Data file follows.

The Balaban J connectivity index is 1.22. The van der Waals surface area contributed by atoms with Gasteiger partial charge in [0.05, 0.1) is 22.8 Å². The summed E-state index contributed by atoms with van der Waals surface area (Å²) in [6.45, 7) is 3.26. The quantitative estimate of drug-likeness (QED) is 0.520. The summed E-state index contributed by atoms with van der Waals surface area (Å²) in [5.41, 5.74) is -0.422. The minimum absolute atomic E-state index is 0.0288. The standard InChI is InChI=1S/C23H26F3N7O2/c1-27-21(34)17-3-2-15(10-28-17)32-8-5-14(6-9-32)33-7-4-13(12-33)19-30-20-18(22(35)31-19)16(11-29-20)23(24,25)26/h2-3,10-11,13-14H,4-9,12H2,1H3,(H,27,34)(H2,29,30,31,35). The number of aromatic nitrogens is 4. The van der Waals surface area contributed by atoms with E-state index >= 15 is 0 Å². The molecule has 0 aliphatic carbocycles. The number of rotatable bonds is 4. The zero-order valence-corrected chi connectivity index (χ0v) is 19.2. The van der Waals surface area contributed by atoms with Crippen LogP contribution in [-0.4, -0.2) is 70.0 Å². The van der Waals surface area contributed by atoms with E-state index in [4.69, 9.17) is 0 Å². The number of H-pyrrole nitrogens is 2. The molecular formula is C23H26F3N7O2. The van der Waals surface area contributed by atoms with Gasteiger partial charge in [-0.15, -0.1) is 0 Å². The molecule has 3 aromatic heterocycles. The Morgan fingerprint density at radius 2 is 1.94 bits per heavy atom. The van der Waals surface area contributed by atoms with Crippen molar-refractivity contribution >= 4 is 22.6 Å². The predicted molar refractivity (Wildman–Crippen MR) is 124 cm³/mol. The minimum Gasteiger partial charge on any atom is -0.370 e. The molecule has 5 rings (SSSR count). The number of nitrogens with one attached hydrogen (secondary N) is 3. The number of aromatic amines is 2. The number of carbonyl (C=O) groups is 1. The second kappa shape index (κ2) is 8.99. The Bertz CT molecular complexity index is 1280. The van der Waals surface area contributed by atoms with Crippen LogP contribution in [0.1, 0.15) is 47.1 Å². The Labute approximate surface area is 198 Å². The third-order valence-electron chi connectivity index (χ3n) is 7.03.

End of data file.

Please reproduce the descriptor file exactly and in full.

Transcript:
The Balaban J connectivity index is 1.22. The van der Waals surface area contributed by atoms with Gasteiger partial charge in [0.05, 0.1) is 22.8 Å². The summed E-state index contributed by atoms with van der Waals surface area (Å²) in [6.45, 7) is 3.26. The quantitative estimate of drug-likeness (QED) is 0.520. The summed E-state index contributed by atoms with van der Waals surface area (Å²) in [5.41, 5.74) is -0.422. The minimum absolute atomic E-state index is 0.0288. The standard InChI is InChI=1S/C23H26F3N7O2/c1-27-21(34)17-3-2-15(10-28-17)32-8-5-14(6-9-32)33-7-4-13(12-33)19-30-20-18(22(35)31-19)16(11-29-20)23(24,25)26/h2-3,10-11,13-14H,4-9,12H2,1H3,(H,27,34)(H2,29,30,31,35). The number of aromatic nitrogens is 4. The van der Waals surface area contributed by atoms with E-state index >= 15 is 0 Å². The molecule has 0 aliphatic carbocycles. The number of rotatable bonds is 4. The zero-order valence-corrected chi connectivity index (χ0v) is 19.2. The van der Waals surface area contributed by atoms with Crippen LogP contribution in [-0.4, -0.2) is 70.0 Å². The van der Waals surface area contributed by atoms with E-state index in [4.69, 9.17) is 0 Å². The number of H-pyrrole nitrogens is 2. The molecular formula is C23H26F3N7O2. The van der Waals surface area contributed by atoms with Gasteiger partial charge in [-0.15, -0.1) is 0 Å². The molecule has 3 aromatic heterocycles. The Morgan fingerprint density at radius 2 is 1.94 bits per heavy atom. The van der Waals surface area contributed by atoms with Crippen molar-refractivity contribution >= 4 is 22.6 Å². The predicted molar refractivity (Wildman–Crippen MR) is 124 cm³/mol. The minimum Gasteiger partial charge on any atom is -0.370 e. The molecule has 5 rings (SSSR count). The number of nitrogens with one attached hydrogen (secondary N) is 3. The number of aromatic amines is 2. The number of carbonyl (C=O) groups is 1. The second kappa shape index (κ2) is 8.99. The Bertz CT molecular complexity index is 1280. The van der Waals surface area contributed by atoms with Crippen LogP contribution in [0.1, 0.15) is 47.1 Å². The Labute approximate surface area is 198 Å². The third-order valence-electron chi connectivity index (χ3n) is 7.03.